Following the 2000 elections, the Senate was split 50-50. Until January 20, 2001, Democratic Vice President Al Gore served as the tie-breaking vote, giving Democrats a nominal majority. When Republican Vice President Dick Cheney came into office January 20, control reverted to the Republicans. From January 20 until May 24, the two parties operated under an unprecedented power-sharing agreement.

On May 24, Republican Sen. Jim Jeffords of Vermont left his party and became an independent caucusing with the Democrats, giving Democrats a 51-49 majority. 

Had the Democratic ranks included two additional senators from DC, they would have begun 2001 with a 52-50 majority, and would not have languished for four months in the minority under the power-sharing arrangement. 

There are two other instances in which an additional two Democrats would have altered the balance of power, though in neither would Democrats have actually held the majority. From 2003 to 2005, and again from January of 2018 to January of 2019, Republicans held a 51-49 majority; with DC, it would have been a 51-51 split. 

But in both instances, Republicans also controlled the presidency and tie-breaking power, as they did at the beginning of 2001. So despite any power-sharing arrangement, Republicans would have remained the de facto majority party.

An additional two Democratic senators would have had more areas of impact than just determining control of the chamber: in two instances, from 1979 to 1981 and from Feb. 2010-2011, Democrats would have had supermajorities. In the latter, the election of Massachusetts Sen. Scott Brown would not have been the cataclysm it was for Democrats. And there are likely close votes that, depending on the behavior of DC’s senators, could potentially have gone the other way. 

All in all, spotting Democrats two additional senators would have changed control of the Senate for all of four months out of 60 years, undermining the GOP’s stated worry on the issue. 

Taking a step back, there is no constitutional requirement that DC elect Democrats to the Senate, and nothing that says DC will continue to be as Democratic as it is today — few states look the same politically as they did when they were first admitted to the Union.

It is true that the District is very Democratic now. President Donald Trump received just 4 percent of the vote in 2016, and the high-water mark for Republican performance in the city was President Richard Nixon’s 22 percent in 1972. Trump might sink even lower after sending the military into DC’s streets.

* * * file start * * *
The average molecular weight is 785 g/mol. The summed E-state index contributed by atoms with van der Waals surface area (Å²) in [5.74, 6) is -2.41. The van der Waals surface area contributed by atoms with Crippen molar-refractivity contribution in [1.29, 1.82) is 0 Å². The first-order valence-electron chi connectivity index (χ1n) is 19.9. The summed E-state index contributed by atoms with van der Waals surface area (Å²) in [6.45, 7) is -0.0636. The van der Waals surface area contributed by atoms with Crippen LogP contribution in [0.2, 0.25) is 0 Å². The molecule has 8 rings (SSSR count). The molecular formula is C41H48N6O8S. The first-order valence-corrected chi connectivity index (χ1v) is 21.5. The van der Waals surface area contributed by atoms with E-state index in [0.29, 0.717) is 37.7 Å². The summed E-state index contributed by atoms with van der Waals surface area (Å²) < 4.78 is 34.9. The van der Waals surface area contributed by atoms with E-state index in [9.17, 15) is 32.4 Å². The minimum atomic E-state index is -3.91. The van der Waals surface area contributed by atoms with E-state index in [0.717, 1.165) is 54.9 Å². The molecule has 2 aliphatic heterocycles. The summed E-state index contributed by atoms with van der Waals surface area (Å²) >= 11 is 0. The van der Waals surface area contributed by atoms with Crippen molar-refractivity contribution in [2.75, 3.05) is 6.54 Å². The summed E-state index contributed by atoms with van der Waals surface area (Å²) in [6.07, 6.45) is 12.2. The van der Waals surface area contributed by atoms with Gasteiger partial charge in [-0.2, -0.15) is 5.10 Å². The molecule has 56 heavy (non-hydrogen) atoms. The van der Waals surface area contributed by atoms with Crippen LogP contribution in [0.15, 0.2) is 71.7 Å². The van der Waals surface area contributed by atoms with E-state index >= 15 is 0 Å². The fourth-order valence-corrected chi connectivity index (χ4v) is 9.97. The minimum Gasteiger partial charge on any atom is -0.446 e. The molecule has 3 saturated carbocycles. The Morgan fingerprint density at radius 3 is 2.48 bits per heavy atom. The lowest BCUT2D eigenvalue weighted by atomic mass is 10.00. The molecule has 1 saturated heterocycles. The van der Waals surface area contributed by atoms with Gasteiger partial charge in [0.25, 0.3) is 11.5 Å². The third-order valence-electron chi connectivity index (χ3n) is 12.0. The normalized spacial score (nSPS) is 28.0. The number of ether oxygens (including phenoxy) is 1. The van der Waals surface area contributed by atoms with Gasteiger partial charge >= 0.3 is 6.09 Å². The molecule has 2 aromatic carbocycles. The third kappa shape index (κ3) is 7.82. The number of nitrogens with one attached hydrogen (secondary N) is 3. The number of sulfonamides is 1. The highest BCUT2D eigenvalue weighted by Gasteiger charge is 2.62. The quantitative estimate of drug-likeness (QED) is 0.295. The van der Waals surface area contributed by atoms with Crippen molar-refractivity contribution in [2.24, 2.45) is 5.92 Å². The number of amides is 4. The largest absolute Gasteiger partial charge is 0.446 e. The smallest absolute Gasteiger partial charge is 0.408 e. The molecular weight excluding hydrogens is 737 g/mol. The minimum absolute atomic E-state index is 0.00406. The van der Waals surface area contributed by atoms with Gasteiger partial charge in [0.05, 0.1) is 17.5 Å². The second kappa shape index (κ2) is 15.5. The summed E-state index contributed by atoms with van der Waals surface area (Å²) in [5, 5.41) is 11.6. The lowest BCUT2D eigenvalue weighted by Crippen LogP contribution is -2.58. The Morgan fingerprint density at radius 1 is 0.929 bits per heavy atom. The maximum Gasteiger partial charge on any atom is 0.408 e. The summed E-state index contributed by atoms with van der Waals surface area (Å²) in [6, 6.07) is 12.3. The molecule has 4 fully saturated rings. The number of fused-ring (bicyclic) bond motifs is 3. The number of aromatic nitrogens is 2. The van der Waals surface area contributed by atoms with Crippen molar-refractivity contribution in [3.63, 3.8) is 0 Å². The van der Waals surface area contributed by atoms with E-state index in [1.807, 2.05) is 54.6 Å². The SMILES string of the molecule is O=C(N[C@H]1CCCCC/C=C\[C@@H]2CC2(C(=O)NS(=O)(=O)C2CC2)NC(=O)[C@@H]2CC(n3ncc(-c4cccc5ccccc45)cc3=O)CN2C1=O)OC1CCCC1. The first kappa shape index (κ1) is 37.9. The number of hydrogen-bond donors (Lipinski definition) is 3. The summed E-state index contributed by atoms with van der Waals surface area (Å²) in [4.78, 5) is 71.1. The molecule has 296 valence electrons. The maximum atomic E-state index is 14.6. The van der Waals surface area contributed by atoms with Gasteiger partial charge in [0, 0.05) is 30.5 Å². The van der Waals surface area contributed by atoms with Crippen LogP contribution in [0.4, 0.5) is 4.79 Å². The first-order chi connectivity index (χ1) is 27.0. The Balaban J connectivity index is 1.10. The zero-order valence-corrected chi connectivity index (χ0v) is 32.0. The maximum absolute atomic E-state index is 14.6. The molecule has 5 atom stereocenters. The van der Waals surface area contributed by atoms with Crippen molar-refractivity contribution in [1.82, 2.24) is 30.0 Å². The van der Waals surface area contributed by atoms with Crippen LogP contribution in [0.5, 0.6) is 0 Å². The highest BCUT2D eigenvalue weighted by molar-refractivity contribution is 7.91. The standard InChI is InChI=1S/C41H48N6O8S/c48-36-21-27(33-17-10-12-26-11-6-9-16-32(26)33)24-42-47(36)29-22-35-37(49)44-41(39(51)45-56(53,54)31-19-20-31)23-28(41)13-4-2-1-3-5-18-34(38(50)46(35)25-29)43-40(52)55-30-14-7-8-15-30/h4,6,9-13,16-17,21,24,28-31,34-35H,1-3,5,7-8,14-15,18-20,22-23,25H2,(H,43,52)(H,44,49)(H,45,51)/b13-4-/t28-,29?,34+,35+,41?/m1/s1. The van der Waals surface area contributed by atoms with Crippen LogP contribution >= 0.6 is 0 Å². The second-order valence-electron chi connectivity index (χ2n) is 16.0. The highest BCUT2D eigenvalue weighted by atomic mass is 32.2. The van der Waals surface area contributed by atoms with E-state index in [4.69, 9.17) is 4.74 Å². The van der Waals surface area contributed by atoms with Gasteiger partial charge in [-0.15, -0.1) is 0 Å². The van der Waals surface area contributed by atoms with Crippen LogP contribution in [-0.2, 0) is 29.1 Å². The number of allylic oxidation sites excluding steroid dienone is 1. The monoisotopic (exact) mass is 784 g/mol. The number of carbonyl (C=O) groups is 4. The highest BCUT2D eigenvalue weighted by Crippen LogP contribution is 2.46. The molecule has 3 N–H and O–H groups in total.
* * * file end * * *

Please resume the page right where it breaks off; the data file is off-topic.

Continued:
But what if a Republican push for statehood was the beginning of GOP inroads into the city? At a time when support for the Republican Party has fallen to historic lows among African Americans, it might be a smart long-term political move to enfranchise hundreds of thousands of African-American voters, even if in the immediate term it would result in an expanded Democratic caucus. 

That DC statehood is so anathema to Republicans suggests that the party isn’t interested in a concerted effort to win back Black voters, particularly in cities. Moreover, Sen. Daines’ implication that DC residents aren’t “real people,” and Sen. Cotton’s insistence that residents of Wyoming (population 578,000, 92.7 percent white) are more deserving of representation than Washingtonians (population 700,000, plurality Black and majority-minority) because they have “well-rounded, working class” jobs like mining and logging, speak to an underlying GOP reticence to recognize Americans in urban areas as legitimate participants of democracy. 

So while Republicans continue to concoct reasons to oppose DC representation for partisan purposes, it is simply historically inaccurate to assert that two more Democratic senators would have dramatically changed the balance of power in the past or would automatically do so in the future.